The Met Office has revealed which names have made it onto the list of storm names for 2021-22.

A “whirlwind” relative, a “quick-as-lightning” goalkeeper, and a daughter who “leaves a trail of destruction” all feature among names of friends, family members and pets.  

The Met Office received more than 10,000 suggestions of names to be added to the list for the strongest weather systems set to be recognised in the UK, Ireland and the Netherlands in the coming year.

The first storm of the year, which runs from September 2021 to the end of August 2022, will be called Arwen, a name thought to be of Welsh origin and popularised by JRR Tolkien’s Lord Of The Rings books.

Names put forward by the UK public and chosen by the Met Office, as well as Met Eireann and Dutch national weather forecasting service the Royal Netherlands Meteorological Institute (KNMI) included Kim, Logan, Ruby and Dudley.

A Met Office spokesman said Kim was nominated in recognition of a “whirlwind” relative and a self-confessed weather watcher, while Logan, a name of Scottish origin, was nominated by several parents and grandparents, including a mention of a grandson who “runs through the house like a tornado” and another who is “as quick as lightning” when playing as a goalkeeper.

Ruby made the final cut after being nominated by a pet owner whose cat “comes in and acts like a storm” and a parent whose daughter “leaves a trail of destruction” when she enters the house.

Dudley came out on top when included in a poll of seven other names beginning with D on Twitter after it was submitted by a couple who will share the last name of Dudley when they get married in 2022.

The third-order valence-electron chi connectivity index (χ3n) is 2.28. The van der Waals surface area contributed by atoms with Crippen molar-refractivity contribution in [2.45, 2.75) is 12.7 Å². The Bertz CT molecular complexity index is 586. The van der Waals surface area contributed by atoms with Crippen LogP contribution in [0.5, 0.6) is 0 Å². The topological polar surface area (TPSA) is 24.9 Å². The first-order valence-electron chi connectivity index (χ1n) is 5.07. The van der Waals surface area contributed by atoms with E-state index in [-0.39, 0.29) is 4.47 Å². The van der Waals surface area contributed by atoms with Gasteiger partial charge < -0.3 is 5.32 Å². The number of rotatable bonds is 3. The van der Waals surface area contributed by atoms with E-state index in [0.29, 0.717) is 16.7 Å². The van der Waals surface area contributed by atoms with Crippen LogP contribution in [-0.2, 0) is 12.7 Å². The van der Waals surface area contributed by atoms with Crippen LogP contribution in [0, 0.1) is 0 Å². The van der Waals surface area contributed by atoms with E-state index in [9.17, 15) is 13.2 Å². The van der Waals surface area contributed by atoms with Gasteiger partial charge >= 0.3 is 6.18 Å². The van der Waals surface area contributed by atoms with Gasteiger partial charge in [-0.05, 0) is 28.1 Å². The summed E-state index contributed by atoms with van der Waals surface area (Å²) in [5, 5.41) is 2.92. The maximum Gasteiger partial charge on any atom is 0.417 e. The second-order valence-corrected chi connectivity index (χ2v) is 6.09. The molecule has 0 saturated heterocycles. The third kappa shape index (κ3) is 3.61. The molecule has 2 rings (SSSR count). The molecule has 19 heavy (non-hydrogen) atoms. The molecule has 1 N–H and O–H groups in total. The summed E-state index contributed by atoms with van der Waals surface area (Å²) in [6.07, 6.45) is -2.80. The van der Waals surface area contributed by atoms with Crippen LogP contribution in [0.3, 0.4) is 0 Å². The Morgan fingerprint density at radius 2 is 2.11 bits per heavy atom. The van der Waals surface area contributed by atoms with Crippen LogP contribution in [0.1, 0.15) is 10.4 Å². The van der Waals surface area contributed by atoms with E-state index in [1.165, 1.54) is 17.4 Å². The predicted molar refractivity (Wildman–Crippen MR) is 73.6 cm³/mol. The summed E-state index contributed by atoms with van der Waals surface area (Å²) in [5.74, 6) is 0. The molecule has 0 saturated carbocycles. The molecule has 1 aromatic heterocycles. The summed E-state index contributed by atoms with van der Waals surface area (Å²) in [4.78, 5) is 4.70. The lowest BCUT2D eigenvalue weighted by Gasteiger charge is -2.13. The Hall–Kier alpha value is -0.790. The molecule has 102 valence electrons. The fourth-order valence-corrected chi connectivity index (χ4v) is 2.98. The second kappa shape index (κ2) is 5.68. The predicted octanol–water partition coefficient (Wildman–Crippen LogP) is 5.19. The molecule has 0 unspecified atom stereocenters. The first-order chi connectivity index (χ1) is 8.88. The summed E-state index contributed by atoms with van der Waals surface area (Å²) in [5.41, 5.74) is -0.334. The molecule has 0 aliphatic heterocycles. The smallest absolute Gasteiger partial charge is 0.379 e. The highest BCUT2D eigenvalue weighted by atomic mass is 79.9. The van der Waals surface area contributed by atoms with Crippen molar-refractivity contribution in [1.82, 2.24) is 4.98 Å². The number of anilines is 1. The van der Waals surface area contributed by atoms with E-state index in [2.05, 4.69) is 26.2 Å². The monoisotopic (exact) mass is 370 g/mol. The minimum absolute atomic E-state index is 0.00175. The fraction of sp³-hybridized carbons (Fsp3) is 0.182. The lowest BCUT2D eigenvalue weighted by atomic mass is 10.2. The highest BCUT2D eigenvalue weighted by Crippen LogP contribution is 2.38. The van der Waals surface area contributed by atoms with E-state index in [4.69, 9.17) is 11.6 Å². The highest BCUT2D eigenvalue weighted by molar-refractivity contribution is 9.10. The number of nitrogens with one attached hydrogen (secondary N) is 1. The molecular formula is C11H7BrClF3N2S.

Other names on the list, which does not use names beginning with Q, U, X, Y or Z, include Barra, Corrie, Eunice, Franklin, Gladys, Herman, Imani, Jack, Meabh, Nasim, Olwen, Pol, Sean, Tineke, Vergil and Willemien.

Herald Series: A-Z of storm names 2021-22. (PA)A-Z of storm names 2021-22. (PA)

Storms have been named for a few years now, making this year the seventh time in the UK, Ireland and the Netherlands.

The idea of naming storms aims to raise awareness of the potential impact of severe weather events and to help people stay safe and protect themselves and their property before the storm arrives.

Storms will be named when they are deemed to cause medium or high impacts from strong winds, rain or snow.

The 2020-21 storm season saw the UK hit by five Met Office named storms, with the latest, Storm Evert, sweeping across southern areas of England and Wales at the end of July, bringing gusty winds and some persistent rain, after the UK’s joint fifth warmest July on record.

In Europe, heavy rainfall in July led to severe flooding in Germany, Belgium, the Netherlands and Luxembourg.

The floods caused at least 184 deaths in Germany and 38 in Belgium. It also caused devastation to homes, roads, railway lines and businesses.

Will Lang, head of the National Severe Weather Warning Service at the Met Office, said: “We’re all aware of some of the severe weather that has been witnessed across Europe and globally in recent months and we work to use any tool at our disposal to ensure the public is informed of potential risks, and naming storms is just one way we do that.”

KNMI director-general Gerard van der Steenhoven said: “Storms are not confined to national borders – it makes a lot of sense to give common names to such extreme weather events.”